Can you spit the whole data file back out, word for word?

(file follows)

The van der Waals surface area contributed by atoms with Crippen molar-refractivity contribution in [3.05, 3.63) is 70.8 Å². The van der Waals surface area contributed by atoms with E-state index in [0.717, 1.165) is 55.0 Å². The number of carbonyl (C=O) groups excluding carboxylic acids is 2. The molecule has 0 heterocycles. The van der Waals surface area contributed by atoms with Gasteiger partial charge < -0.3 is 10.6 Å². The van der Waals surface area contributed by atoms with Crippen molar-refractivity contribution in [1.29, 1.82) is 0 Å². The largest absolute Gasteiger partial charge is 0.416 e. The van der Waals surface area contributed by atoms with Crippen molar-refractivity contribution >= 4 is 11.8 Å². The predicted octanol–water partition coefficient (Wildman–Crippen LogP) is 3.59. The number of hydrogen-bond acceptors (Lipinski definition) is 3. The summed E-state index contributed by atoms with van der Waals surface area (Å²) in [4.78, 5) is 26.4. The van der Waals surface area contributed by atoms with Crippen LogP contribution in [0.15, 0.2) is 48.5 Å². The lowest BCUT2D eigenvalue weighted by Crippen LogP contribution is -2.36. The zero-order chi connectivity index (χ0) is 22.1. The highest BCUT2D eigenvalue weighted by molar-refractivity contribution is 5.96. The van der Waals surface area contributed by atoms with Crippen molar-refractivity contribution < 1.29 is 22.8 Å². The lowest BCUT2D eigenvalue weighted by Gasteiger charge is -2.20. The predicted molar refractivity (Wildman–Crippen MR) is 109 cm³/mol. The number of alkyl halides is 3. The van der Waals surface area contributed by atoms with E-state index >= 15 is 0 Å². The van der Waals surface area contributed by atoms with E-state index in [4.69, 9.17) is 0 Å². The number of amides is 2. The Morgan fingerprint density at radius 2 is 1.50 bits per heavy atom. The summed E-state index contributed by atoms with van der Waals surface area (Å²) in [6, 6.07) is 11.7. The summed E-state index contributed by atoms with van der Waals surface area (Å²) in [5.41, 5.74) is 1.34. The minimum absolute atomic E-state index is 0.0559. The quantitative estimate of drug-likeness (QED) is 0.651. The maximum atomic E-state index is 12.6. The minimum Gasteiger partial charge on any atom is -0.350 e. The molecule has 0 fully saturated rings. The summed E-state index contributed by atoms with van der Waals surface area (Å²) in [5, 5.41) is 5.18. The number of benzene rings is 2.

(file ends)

The van der Waals surface area contributed by atoms with Crippen molar-refractivity contribution in [3.05, 3.63) is 70.8 Å². The van der Waals surface area contributed by atoms with E-state index in [0.717, 1.165) is 55.0 Å². The number of carbonyl (C=O) groups excluding carboxylic acids is 2. The molecule has 0 heterocycles. The van der Waals surface area contributed by atoms with Gasteiger partial charge < -0.3 is 10.6 Å². The van der Waals surface area contributed by atoms with Crippen molar-refractivity contribution in [1.29, 1.82) is 0 Å². The largest absolute Gasteiger partial charge is 0.416 e. The van der Waals surface area contributed by atoms with Crippen molar-refractivity contribution >= 4 is 11.8 Å². The predicted octanol–water partition coefficient (Wildman–Crippen LogP) is 3.59. The number of hydrogen-bond acceptors (Lipinski definition) is 3. The summed E-state index contributed by atoms with van der Waals surface area (Å²) in [4.78, 5) is 26.4. The van der Waals surface area contributed by atoms with Crippen LogP contribution in [0.15, 0.2) is 48.5 Å². The lowest BCUT2D eigenvalue weighted by Crippen LogP contribution is -2.36. The zero-order chi connectivity index (χ0) is 22.1. The highest BCUT2D eigenvalue weighted by molar-refractivity contribution is 5.96. The van der Waals surface area contributed by atoms with Crippen molar-refractivity contribution < 1.29 is 22.8 Å². The lowest BCUT2D eigenvalue weighted by Gasteiger charge is -2.20. The predicted molar refractivity (Wildman–Crippen MR) is 109 cm³/mol. The number of alkyl halides is 3. The van der Waals surface area contributed by atoms with E-state index >= 15 is 0 Å². The van der Waals surface area contributed by atoms with E-state index in [4.69, 9.17) is 0 Å². The number of amides is 2. The Morgan fingerprint density at radius 2 is 1.50 bits per heavy atom. The summed E-state index contributed by atoms with van der Waals surface area (Å²) in [6, 6.07) is 11.7. The summed E-state index contributed by atoms with van der Waals surface area (Å²) in [5.41, 5.74) is 1.34. The minimum absolute atomic E-state index is 0.0559. The quantitative estimate of drug-likeness (QED) is 0.651. The maximum atomic E-state index is 12.6. The minimum Gasteiger partial charge on any atom is -0.350 e. The molecule has 0 fully saturated rings. The summed E-state index contributed by atoms with van der Waals surface area (Å²) in [5, 5.41) is 5.18. The number of benzene rings is 2.